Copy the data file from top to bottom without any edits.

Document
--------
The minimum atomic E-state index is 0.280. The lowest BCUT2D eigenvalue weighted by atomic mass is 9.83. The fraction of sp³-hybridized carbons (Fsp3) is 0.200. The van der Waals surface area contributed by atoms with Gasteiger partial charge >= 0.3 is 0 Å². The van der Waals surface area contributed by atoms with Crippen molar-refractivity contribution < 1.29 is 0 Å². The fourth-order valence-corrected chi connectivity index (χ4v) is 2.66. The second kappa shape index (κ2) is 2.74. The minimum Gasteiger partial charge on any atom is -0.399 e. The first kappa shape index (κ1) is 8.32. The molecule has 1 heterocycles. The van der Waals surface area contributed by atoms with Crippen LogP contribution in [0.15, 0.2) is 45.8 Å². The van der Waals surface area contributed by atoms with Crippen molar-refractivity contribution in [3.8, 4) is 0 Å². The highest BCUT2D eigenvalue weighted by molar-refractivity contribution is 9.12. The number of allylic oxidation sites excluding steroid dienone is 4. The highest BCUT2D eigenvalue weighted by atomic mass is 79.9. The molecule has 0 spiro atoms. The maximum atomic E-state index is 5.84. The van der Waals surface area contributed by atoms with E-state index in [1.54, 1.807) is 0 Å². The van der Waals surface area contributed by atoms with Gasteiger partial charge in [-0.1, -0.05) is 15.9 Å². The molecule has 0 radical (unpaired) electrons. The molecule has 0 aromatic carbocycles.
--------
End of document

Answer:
The minimum atomic E-state index is 0.280. The lowest BCUT2D eigenvalue weighted by atomic mass is 9.83. The fraction of sp³-hybridized carbons (Fsp3) is 0.200. The van der Waals surface area contributed by atoms with Gasteiger partial charge >= 0.3 is 0 Å². The van der Waals surface area contributed by atoms with Crippen molar-refractivity contribution < 1.29 is 0 Å². The fourth-order valence-corrected chi connectivity index (χ4v) is 2.66. The second kappa shape index (κ2) is 2.74. The minimum Gasteiger partial charge on any atom is -0.399 e. The first kappa shape index (κ1) is 8.32. The molecule has 1 heterocycles. The van der Waals surface area contributed by atoms with Crippen LogP contribution in [0.15, 0.2) is 45.8 Å². The van der Waals surface area contributed by atoms with Crippen molar-refractivity contribution in [3.8, 4) is 0 Å². The highest BCUT2D eigenvalue weighted by molar-refractivity contribution is 9.12. The number of allylic oxidation sites excluding steroid dienone is 4. The highest BCUT2D eigenvalue weighted by atomic mass is 79.9. The molecule has 0 spiro atoms. The maximum atomic E-state index is 5.84. The van der Waals surface area contributed by atoms with E-state index in [1.54, 1.807) is 0 Å². The van der Waals surface area contributed by atoms with Gasteiger partial charge in [-0.1, -0.05) is 15.9 Å². The molecule has 0 radical (unpaired) electrons. The molecule has 0 aromatic carbocycles.